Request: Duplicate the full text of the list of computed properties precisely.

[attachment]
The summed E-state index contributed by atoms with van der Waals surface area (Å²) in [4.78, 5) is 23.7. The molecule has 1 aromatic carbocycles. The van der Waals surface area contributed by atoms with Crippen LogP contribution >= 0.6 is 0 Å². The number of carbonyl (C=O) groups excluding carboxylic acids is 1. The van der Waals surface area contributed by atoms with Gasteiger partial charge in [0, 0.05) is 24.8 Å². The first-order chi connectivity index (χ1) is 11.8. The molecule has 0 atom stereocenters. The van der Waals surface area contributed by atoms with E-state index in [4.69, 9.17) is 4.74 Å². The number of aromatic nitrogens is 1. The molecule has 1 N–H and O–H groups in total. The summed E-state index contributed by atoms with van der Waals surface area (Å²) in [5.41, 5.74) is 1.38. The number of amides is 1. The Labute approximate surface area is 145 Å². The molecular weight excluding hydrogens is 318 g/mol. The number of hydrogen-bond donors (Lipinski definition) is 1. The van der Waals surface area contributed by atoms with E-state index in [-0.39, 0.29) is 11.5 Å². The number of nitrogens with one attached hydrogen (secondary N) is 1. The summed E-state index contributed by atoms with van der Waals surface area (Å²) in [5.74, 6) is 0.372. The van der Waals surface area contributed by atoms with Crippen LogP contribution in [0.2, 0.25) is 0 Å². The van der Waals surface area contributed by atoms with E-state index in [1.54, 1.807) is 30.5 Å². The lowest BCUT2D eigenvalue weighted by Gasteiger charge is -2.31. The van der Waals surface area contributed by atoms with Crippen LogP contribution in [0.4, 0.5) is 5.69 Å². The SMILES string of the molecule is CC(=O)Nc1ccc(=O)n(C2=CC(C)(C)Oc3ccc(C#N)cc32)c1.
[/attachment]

The summed E-state index contributed by atoms with van der Waals surface area (Å²) in [4.78, 5) is 23.7. The molecule has 1 aromatic carbocycles. The van der Waals surface area contributed by atoms with Crippen LogP contribution >= 0.6 is 0 Å². The number of carbonyl (C=O) groups excluding carboxylic acids is 1. The van der Waals surface area contributed by atoms with Gasteiger partial charge in [0, 0.05) is 24.8 Å². The first-order chi connectivity index (χ1) is 11.8. The molecule has 0 atom stereocenters. The van der Waals surface area contributed by atoms with E-state index in [4.69, 9.17) is 4.74 Å². The number of aromatic nitrogens is 1. The molecule has 1 N–H and O–H groups in total. The summed E-state index contributed by atoms with van der Waals surface area (Å²) in [5.41, 5.74) is 1.38. The number of amides is 1. The Labute approximate surface area is 145 Å². The molecular weight excluding hydrogens is 318 g/mol. The number of hydrogen-bond donors (Lipinski definition) is 1. The van der Waals surface area contributed by atoms with E-state index in [-0.39, 0.29) is 11.5 Å². The number of nitrogens with one attached hydrogen (secondary N) is 1. The summed E-state index contributed by atoms with van der Waals surface area (Å²) in [5.74, 6) is 0.372. The van der Waals surface area contributed by atoms with Crippen LogP contribution in [0.2, 0.25) is 0 Å². The van der Waals surface area contributed by atoms with E-state index in [1.54, 1.807) is 30.5 Å². The lowest BCUT2D eigenvalue weighted by Gasteiger charge is -2.31. The van der Waals surface area contributed by atoms with Crippen LogP contribution in [0.4, 0.5) is 5.69 Å². The SMILES string of the molecule is CC(=O)Nc1ccc(=O)n(C2=CC(C)(C)Oc3ccc(C#N)cc32)c1.